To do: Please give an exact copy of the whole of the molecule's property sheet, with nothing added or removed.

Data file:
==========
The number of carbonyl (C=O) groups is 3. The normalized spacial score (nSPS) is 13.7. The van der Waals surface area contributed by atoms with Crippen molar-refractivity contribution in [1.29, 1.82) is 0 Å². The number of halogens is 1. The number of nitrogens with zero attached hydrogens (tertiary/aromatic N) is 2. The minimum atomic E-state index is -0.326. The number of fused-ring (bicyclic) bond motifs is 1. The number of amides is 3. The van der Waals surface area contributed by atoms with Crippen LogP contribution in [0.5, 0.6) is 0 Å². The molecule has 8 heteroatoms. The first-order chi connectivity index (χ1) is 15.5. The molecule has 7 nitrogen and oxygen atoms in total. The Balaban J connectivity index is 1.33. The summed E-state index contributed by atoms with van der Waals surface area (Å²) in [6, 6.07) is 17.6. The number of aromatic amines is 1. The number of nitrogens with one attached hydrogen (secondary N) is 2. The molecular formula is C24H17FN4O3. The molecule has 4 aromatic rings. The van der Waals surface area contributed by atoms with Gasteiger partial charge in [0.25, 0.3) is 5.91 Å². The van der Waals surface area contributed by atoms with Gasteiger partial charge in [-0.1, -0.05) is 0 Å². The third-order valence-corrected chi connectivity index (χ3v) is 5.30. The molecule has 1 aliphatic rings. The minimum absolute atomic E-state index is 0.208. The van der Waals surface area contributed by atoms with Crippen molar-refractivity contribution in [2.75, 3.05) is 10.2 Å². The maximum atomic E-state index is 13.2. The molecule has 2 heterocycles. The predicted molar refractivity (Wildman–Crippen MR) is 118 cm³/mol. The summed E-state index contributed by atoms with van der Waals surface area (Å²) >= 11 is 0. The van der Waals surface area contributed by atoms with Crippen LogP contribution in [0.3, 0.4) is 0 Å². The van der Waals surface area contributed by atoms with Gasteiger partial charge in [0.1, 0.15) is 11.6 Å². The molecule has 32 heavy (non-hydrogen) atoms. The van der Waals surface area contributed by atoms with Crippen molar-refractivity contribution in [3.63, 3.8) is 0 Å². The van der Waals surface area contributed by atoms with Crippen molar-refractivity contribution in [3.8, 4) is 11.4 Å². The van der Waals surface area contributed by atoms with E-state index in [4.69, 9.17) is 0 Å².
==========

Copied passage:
The number of carbonyl (C=O) groups is 3. The normalized spacial score (nSPS) is 13.7. The van der Waals surface area contributed by atoms with Crippen molar-refractivity contribution in [1.29, 1.82) is 0 Å². The number of halogens is 1. The number of nitrogens with zero attached hydrogens (tertiary/aromatic N) is 2. The minimum atomic E-state index is -0.326. The number of fused-ring (bicyclic) bond motifs is 1. The number of amides is 3. The van der Waals surface area contributed by atoms with Crippen LogP contribution in [0.5, 0.6) is 0 Å². The molecule has 8 heteroatoms. The first-order chi connectivity index (χ1) is 15.5. The molecule has 7 nitrogen and oxygen atoms in total. The Balaban J connectivity index is 1.33. The summed E-state index contributed by atoms with van der Waals surface area (Å²) in [6, 6.07) is 17.6. The number of aromatic amines is 1. The number of nitrogens with one attached hydrogen (secondary N) is 2. The molecular formula is C24H17FN4O3. The molecule has 4 aromatic rings. The van der Waals surface area contributed by atoms with Gasteiger partial charge in [0.25, 0.3) is 5.91 Å². The van der Waals surface area contributed by atoms with Gasteiger partial charge in [-0.1, -0.05) is 0 Å². The third-order valence-corrected chi connectivity index (χ3v) is 5.30. The molecule has 1 aliphatic rings. The minimum absolute atomic E-state index is 0.208. The van der Waals surface area contributed by atoms with Crippen molar-refractivity contribution in [2.75, 3.05) is 10.2 Å². The maximum atomic E-state index is 13.2. The molecule has 2 heterocycles. The predicted molar refractivity (Wildman–Crippen MR) is 118 cm³/mol. The summed E-state index contributed by atoms with van der Waals surface area (Å²) >= 11 is 0. The van der Waals surface area contributed by atoms with Crippen LogP contribution in [0.3, 0.4) is 0 Å². The van der Waals surface area contributed by atoms with Gasteiger partial charge in [0.1, 0.15) is 11.6 Å². The molecule has 32 heavy (non-hydrogen) atoms. The van der Waals surface area contributed by atoms with Crippen molar-refractivity contribution in [3.63, 3.8) is 0 Å². The van der Waals surface area contributed by atoms with Crippen molar-refractivity contribution in [3.8, 4) is 11.4 Å². The van der Waals surface area contributed by atoms with E-state index in [4.69, 9.17) is 0 Å².